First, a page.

Patients, charities and healthcare experts have called for prescribers to stop issuing a diabetes medication for weight loss, due a national shortage affecting those who need it.

Ozempic was developed to manage blood sugar levels in people with type 2 diabetes (T2DM). Its active ingredient, semaglutide, is used additionally for long-term weight management in people with the condition.

However, the drug has become a popular solution to weight loss – hailed as the ‘skinny jab’ – with some online pharmacies prescribing it off-label to otherwise healthy people who are hoping to lose weight.

This spike in weight-related prescription has seen stocks run low and even dry, being caused: “by an increase in demand for these products for [both] licensed and off-label indications,” said a spokesperson for the Department of Health and Social Care (DHSC). The statement also said that supplies of the medication are not expected to return to normal levels until at least mid-2024.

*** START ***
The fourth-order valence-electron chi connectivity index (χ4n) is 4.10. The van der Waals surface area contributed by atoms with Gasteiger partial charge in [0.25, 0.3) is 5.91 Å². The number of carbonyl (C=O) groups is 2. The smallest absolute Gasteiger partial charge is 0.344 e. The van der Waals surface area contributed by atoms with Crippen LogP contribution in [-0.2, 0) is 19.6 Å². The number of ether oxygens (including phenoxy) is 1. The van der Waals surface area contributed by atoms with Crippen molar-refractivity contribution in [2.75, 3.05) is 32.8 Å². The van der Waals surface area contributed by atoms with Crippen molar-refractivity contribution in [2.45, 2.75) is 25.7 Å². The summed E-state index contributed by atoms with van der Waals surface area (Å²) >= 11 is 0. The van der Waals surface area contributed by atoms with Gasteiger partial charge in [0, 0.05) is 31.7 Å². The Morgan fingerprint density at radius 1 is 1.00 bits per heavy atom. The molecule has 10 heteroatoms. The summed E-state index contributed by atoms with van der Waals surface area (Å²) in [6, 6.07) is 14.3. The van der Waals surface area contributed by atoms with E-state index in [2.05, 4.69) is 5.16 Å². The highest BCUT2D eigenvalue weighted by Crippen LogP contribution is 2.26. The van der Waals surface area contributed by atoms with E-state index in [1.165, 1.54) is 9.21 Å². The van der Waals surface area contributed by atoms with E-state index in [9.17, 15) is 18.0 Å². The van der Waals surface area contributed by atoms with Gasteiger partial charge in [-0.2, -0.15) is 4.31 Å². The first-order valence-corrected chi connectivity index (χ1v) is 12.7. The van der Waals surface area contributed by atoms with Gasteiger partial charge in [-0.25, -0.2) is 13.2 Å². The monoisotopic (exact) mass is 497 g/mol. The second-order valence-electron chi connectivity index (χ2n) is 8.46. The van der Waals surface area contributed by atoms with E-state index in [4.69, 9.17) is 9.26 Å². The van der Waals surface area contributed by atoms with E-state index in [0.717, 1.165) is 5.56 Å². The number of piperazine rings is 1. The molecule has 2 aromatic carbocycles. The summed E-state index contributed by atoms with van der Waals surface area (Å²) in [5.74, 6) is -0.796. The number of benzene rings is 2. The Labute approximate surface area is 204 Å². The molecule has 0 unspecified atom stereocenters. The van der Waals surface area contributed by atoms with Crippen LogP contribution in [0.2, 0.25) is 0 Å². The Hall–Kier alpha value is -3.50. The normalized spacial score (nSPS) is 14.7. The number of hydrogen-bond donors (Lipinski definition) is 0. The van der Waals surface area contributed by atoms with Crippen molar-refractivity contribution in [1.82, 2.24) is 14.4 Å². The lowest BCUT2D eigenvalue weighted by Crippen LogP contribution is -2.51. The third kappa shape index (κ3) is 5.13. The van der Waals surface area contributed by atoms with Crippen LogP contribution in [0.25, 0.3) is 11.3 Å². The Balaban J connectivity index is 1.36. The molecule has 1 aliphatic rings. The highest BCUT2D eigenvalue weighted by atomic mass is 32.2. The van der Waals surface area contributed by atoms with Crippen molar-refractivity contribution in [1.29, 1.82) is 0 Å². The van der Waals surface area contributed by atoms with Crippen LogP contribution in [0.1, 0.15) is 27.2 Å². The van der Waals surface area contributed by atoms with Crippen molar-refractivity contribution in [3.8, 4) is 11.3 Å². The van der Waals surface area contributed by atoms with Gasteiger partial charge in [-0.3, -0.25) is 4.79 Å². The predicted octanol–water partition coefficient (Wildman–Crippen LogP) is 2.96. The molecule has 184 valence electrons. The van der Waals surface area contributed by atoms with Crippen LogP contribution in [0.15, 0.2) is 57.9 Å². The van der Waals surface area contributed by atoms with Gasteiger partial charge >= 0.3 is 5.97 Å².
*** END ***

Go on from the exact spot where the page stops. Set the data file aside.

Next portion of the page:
The DHSC, together with patients and charities, has warned that shortages of these drugs have serious implications for people with T2DM. The DHSC has told doctors to only prescribe these medications for their licensed indications.

“We understand that off-label prescribing can be beneficial in some circumstances, but we cannot support it when it is directly contributing to ongoing shortages for people living with T2DM and the impact this has on managing [T2DM] well,” said Douglas Twenefour, the head of care at Diabetes UK.

“These shortages have serious clinical implications in the management of people living with T2DM , both on physical and mental wellbeing, and existing stocks must be conserved for their use,” he said.

Further reading:

DHCP: Shortage of GLP-1 receptor agonists.